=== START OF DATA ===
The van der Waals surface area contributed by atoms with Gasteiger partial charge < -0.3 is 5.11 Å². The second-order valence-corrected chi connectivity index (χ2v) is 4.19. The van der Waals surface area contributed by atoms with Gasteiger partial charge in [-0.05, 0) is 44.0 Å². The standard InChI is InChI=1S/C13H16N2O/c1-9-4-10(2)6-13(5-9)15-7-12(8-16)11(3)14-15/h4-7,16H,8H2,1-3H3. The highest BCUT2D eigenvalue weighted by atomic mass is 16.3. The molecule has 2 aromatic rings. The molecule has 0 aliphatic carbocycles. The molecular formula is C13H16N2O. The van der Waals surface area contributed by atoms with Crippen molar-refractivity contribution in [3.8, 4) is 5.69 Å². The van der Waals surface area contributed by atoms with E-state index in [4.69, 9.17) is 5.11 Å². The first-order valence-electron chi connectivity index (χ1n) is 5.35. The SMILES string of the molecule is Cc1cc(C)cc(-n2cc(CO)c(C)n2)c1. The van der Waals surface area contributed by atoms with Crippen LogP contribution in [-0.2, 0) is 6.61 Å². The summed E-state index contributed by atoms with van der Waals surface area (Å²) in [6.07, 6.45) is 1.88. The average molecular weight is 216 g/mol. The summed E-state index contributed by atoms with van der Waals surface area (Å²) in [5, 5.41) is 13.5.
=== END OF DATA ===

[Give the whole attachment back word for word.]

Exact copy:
The van der Waals surface area contributed by atoms with Gasteiger partial charge < -0.3 is 5.11 Å². The second-order valence-corrected chi connectivity index (χ2v) is 4.19. The van der Waals surface area contributed by atoms with Gasteiger partial charge in [-0.05, 0) is 44.0 Å². The standard InChI is InChI=1S/C13H16N2O/c1-9-4-10(2)6-13(5-9)15-7-12(8-16)11(3)14-15/h4-7,16H,8H2,1-3H3. The highest BCUT2D eigenvalue weighted by atomic mass is 16.3. The molecule has 2 aromatic rings. The molecule has 0 aliphatic carbocycles. The molecular formula is C13H16N2O. The van der Waals surface area contributed by atoms with Crippen molar-refractivity contribution in [3.8, 4) is 5.69 Å². The van der Waals surface area contributed by atoms with E-state index in [4.69, 9.17) is 5.11 Å². The first-order valence-electron chi connectivity index (χ1n) is 5.35. The SMILES string of the molecule is Cc1cc(C)cc(-n2cc(CO)c(C)n2)c1. The van der Waals surface area contributed by atoms with Crippen LogP contribution in [-0.2, 0) is 6.61 Å². The summed E-state index contributed by atoms with van der Waals surface area (Å²) in [6.07, 6.45) is 1.88. The average molecular weight is 216 g/mol. The summed E-state index contributed by atoms with van der Waals surface area (Å²) in [5, 5.41) is 13.5.